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Posts Tagged ‘Phrases’

I was asked, by an educated adult, why my blog is called, Veni, Vidi, Voce. I replied that it was a play on Caesar’s “Veni, vidi, vici”, “I came, I saw, I conquered”. My reply was met with a blank stare and further conversation revealed that the individual had never heard the phrase before. I hope I don’t sound snobbish when I say, I was astonished.

Maybe I have stumbled upon another item for the Heinlein Maneuver: Latin You Should Know. This could prove to be a valuable addition because Latin lives on in plenty of English words and phrases. Following is my starting list.

Ad hoc: Literally meaning “for this,” best translated as “for this purpose” and generally used to mean improvised.

Ad infinitum: “To infinity, without end.” In context, it usually means continue forever.

Caveat emptor: “Let the buyer beware.”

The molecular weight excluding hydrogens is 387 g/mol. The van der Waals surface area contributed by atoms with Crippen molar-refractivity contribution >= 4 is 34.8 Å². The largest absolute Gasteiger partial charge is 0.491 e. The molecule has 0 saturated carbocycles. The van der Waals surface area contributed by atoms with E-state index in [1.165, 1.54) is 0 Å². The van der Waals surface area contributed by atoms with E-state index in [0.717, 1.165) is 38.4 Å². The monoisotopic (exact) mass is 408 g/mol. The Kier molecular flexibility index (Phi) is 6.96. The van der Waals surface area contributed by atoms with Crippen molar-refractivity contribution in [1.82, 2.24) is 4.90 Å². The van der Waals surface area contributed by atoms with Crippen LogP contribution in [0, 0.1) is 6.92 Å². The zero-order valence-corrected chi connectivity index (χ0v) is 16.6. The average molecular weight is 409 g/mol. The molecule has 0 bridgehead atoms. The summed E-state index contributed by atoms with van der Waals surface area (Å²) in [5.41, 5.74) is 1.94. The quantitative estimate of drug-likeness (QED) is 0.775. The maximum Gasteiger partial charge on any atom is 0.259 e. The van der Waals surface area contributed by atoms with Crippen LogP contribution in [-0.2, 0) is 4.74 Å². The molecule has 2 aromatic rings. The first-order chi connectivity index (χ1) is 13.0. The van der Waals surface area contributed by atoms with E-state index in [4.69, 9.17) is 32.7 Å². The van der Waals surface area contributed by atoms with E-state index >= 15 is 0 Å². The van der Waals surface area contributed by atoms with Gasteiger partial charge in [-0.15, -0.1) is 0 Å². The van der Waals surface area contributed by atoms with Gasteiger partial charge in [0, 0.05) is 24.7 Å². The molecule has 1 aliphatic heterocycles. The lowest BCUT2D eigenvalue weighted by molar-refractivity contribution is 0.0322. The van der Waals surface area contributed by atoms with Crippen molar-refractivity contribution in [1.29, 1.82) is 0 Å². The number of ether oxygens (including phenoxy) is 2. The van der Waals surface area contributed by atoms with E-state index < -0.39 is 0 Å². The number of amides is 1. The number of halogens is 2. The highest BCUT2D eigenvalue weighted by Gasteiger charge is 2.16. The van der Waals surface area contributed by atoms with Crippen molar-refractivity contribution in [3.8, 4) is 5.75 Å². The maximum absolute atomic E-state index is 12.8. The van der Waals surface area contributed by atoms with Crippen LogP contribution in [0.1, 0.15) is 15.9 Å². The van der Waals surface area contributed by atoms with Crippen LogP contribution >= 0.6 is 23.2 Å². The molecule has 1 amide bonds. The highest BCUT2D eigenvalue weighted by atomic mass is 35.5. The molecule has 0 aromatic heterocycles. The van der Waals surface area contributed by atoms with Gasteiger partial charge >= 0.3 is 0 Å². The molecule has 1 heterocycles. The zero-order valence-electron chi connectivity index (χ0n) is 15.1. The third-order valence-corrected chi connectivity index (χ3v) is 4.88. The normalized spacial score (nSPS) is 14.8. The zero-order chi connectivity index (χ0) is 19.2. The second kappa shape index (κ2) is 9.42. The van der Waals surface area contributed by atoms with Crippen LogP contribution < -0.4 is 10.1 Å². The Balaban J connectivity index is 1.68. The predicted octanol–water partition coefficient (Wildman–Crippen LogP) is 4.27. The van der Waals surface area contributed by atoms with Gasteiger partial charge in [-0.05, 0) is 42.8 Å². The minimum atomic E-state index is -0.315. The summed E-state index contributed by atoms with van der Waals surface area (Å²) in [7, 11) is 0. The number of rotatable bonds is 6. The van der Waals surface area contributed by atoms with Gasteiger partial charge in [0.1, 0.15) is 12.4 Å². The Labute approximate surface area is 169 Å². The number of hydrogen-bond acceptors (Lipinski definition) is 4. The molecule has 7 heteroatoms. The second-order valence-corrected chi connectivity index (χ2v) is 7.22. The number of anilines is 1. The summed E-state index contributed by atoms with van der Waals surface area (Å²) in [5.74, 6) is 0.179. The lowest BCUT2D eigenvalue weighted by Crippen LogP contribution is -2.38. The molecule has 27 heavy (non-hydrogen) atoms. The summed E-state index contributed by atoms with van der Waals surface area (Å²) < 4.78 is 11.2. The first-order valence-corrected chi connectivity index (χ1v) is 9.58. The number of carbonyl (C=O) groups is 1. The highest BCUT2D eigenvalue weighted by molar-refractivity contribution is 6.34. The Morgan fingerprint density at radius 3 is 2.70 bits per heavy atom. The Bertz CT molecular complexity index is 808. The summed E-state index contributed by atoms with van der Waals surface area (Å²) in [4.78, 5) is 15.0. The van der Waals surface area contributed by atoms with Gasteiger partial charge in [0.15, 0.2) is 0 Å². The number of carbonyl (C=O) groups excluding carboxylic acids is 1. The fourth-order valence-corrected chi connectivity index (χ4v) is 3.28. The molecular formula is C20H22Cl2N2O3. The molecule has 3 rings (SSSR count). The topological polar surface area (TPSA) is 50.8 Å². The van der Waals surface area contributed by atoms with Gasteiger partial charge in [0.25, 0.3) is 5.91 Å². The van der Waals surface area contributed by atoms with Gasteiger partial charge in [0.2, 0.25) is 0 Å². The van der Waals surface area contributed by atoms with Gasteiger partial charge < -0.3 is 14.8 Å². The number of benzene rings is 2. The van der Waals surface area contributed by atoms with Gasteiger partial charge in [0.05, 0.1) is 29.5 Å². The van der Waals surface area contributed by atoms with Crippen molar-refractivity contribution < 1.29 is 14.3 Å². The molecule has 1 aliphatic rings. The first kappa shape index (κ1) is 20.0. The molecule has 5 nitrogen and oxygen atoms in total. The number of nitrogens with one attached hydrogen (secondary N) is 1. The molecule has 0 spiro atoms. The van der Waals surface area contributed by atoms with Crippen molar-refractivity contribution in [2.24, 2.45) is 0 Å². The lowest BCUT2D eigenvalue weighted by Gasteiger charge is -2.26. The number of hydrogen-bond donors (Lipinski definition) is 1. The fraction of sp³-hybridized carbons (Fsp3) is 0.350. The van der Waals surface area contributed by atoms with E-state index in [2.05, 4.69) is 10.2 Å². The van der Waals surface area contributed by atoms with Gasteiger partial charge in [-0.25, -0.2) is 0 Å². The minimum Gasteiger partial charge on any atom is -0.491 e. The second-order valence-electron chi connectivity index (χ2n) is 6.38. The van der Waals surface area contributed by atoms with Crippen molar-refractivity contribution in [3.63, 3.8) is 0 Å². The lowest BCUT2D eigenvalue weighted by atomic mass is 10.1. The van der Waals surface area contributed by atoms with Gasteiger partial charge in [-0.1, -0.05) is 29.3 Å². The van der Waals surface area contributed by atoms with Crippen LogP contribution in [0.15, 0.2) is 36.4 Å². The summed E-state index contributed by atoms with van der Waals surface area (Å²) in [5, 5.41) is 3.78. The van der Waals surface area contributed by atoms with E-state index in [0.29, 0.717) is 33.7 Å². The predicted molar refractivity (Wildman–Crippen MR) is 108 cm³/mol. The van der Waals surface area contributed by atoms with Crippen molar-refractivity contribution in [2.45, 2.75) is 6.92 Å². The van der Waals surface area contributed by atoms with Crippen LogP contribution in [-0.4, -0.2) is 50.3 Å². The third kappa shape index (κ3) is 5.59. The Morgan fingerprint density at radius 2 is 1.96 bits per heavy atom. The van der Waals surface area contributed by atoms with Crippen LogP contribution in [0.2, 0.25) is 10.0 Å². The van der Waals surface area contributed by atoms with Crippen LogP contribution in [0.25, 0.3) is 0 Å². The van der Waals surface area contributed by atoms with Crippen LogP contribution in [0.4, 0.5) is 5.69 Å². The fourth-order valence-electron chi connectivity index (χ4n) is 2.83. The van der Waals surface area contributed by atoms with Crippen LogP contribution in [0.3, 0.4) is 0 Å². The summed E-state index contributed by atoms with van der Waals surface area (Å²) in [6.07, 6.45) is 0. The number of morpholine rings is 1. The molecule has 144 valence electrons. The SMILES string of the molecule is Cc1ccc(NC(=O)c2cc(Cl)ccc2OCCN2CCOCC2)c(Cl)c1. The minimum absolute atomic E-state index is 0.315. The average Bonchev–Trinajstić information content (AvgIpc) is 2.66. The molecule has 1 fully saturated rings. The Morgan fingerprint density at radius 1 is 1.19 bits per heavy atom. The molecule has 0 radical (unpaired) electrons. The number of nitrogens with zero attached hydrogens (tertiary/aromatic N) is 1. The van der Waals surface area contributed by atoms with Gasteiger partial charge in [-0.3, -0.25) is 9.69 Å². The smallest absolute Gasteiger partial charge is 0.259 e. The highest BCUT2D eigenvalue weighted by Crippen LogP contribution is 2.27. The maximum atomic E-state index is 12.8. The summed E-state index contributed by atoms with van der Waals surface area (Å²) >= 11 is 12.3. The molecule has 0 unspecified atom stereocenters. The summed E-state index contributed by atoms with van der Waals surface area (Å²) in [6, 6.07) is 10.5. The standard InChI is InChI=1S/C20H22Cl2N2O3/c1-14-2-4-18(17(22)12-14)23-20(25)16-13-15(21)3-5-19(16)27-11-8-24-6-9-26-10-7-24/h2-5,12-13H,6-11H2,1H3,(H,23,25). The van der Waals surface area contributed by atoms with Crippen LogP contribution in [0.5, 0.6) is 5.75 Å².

Citius altius fortius: “Faster, higher, stronger” – the motto of the modern Olympics.

Et cetera: Means “and other things”, or “and so on”.

Exempli gratia: “For example,” often abbreviated “e.g.”

Id est: “That is,” often abbreviated “i.e.”

Ipso facto: “By the very fact,” i.e., “absolutely, regardless of circumstances.”

Nolo contendere: When you want to enter a plea of “No contest” in as fancy a way as possible.

Quod erat demonstrandum: “That which was to be demonstrated.” Abbreviated QED, often the end of a mathematical proof.

Subpoena: “Under penalty,” as in “Do this or you’re in trouble.”

Veni, vidi, vici: “I came, I saw, I conquered,” and the inspiration for a very interesting blog, Veni, Vidi, Voce. ☺

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